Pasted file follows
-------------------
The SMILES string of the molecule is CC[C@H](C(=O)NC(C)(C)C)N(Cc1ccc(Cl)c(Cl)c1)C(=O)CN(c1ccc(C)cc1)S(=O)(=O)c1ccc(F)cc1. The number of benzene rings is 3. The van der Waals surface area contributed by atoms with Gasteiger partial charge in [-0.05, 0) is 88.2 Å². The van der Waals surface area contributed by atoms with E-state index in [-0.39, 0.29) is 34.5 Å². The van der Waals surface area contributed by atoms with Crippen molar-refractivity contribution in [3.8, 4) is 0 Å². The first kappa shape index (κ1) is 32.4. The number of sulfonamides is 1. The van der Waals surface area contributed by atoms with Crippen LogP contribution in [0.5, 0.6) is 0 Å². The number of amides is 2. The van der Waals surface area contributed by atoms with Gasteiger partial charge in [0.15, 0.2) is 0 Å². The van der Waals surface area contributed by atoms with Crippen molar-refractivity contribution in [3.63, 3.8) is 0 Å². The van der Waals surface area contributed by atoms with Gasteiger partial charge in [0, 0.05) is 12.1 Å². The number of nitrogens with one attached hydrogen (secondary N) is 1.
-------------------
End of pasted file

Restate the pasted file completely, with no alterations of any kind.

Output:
The SMILES string of the molecule is CC[C@H](C(=O)NC(C)(C)C)N(Cc1ccc(Cl)c(Cl)c1)C(=O)CN(c1ccc(C)cc1)S(=O)(=O)c1ccc(F)cc1. The number of benzene rings is 3. The van der Waals surface area contributed by atoms with Gasteiger partial charge in [-0.05, 0) is 88.2 Å². The van der Waals surface area contributed by atoms with E-state index in [-0.39, 0.29) is 34.5 Å². The van der Waals surface area contributed by atoms with Crippen molar-refractivity contribution in [3.8, 4) is 0 Å². The first kappa shape index (κ1) is 32.4. The number of sulfonamides is 1. The van der Waals surface area contributed by atoms with Crippen LogP contribution in [0.5, 0.6) is 0 Å². The number of amides is 2. The van der Waals surface area contributed by atoms with Gasteiger partial charge in [0.15, 0.2) is 0 Å². The van der Waals surface area contributed by atoms with Crippen molar-refractivity contribution in [3.63, 3.8) is 0 Å². The van der Waals surface area contributed by atoms with Gasteiger partial charge in [0, 0.05) is 12.1 Å². The number of nitrogens with one attached hydrogen (secondary N) is 1.